Minimalism

The Minimalist’s Guide to Diet and Exercise: Two Parts Efficiency, One Part Laziness

I don’t have a bodybuilder’s physique or the body of a supermodel on vacation in Cozumel. My job does not depend on my athletic prowess or how tight and toned my thighs are. That being said, I have still managed to maintain a flat stomach and I can make it through (most of) summer soccer league without feeling like I’m going to die.

Like most people concerned with their weight, I had a health club membership. I ultimately gave it up because of the inconvenience of figuring out how much time I could spend there without feeling like I was neglecting my children. It didn’t hurt that we were going to save $100 a month either.

What I’ve had to do since, is develop a short list of ways I can still look like I have a semblance of a healthy life without the ability to “give 110 percent” to fitness. This year, as I sat watching the Fargo Marathon runners pass my house, I thought out loud, “There is nothing like an elite marathon runner to make you feel like a rusted-out Tin Man,” to which my husband replied, “Just wait around for a couple of hours, then watch and you might feel better.” I did.

The Problem with Lofty Goal Setting

My fitness goals have had to adapt to reality over the years. I’m nearing 40 and I realize that I could start on a goal towards completing an ultramarathon. It’s something I’ve wanted to accomplish since I was 15, poring over an article in Women’s Sports and Fitness magazine. But now is not the time to log the four-plus hour daily training time required of the sport.

So I’m shelving the goal…for now. We live in an age of over-worked, over-stressed, and over-scheduled adults. It’s like we took the steady hum of ambition we were trained towards in youth and then no one informed us there was an exit off the hamster wheel.

This year, I’m going to lose 15 pounds, learn a foreign language, get that promotion at work, make more time for my family, start a side hustle, and get out of debt so that we can travel to Europe next year. All while keeping up with cooking, cleaning, work, kids’ education and athletics and checking in with my spouse to see that we are living our #bestlife and are living in the moment so WE DON’T MISS ANYTHING!

Then, in two weeks time when we are burnt out, we declare ourselves failures and console ourselves over television and comfort food and call it hygge.

There is no way this woman has kids

So what is left once we pare down our health goals to a short list of actions that will lead to a healthier lifestyle with a trim waistline?

The Lazywoman’s Tips for Fitness

Log and Plan Your Calories

I use MyFitnessPal to plan my diet and track my daily calories. I can also check my macros (protein, fat, and carbohydrates) to make sure that I don’t eat bread when I should be eating plant-based protein. This is the most surefire way to reach your weight loss goals. Start with this tip.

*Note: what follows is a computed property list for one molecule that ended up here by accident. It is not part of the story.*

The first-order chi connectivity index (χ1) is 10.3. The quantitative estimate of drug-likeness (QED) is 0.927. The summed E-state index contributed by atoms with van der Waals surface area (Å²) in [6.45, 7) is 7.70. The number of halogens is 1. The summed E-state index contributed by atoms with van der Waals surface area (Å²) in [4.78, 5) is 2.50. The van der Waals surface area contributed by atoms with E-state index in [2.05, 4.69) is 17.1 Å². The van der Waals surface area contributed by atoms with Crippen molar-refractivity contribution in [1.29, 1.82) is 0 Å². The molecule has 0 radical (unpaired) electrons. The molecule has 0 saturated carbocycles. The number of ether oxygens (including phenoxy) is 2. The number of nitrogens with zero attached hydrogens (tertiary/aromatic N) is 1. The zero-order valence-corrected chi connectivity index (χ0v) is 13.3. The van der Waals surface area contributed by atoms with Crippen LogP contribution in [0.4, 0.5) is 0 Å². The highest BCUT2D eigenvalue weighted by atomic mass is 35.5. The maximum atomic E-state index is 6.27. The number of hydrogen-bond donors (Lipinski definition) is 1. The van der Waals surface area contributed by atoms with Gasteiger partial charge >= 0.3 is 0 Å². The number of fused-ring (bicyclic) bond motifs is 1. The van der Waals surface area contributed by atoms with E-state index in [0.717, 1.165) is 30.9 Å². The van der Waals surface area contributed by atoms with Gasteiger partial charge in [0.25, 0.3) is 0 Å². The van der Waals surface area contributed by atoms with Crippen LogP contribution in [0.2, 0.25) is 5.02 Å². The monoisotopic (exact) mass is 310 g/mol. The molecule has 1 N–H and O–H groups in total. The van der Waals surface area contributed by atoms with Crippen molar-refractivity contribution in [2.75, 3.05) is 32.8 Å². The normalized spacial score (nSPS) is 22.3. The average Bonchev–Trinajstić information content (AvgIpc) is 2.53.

Don’t Take in Calories After 8 pm

This is the easiest time to overeat so it makes sense not to even begin to snack in the evening hours. Give your body a chance to burn what it has already consumed.

As an added benefit, you may notice your alcohol consumption go way down if you follow the “no calories after 8” rule.

Breakfast is the Most Overrated Meal of the Day

If I wanted to be famished by 10:30 am, I would eat breakfast at 7. Strangely, if I skip breakfast altogether, I’m only eating at noon out of obligation not to waste the food I brought with.

Here is an article to support my stance for now but I’m sure I’ll write more on this later. Breakfast is Overrated.

Walk Daily and Lift Weights

Fitness expert and model Mike Matthews used to do a lot more cardio until he found the biggest fitness benefits came from walking and weight lifting. Today, he only spends half an hour in the gym for weight training.

If you are against the weight lifting or you don’t have access to a gym, try starting with planks (one a day for a minute each time) and squats (three sets of ten once a day) to start. There are several fitness challenges that brag about the benefits of just doing one of those things for 30 days straight.

Find What Bothers Your Tummy and Avoid It Like the Plague

My father-in-law swears by the power of milk. “Best stuff for you!” he’ll say.

Unless you’re me. My body hates milk. Dairy is not my friend. It doesn’t go right through me, it has almost the opposite effect. The same happens with anything carbonated. I also can’t eat raw apples.

I’ve only realized this over time. I cleaned my entire diet of meat, dairy, and carbonation and found that once I started feeling great, I could have reintroduced meat but I didn’t want to.

One Last Thought

If my list still feels like a lot, take the steps little by little. Start by following one tip for a few weeks before adding another. Slow and steady as they say.

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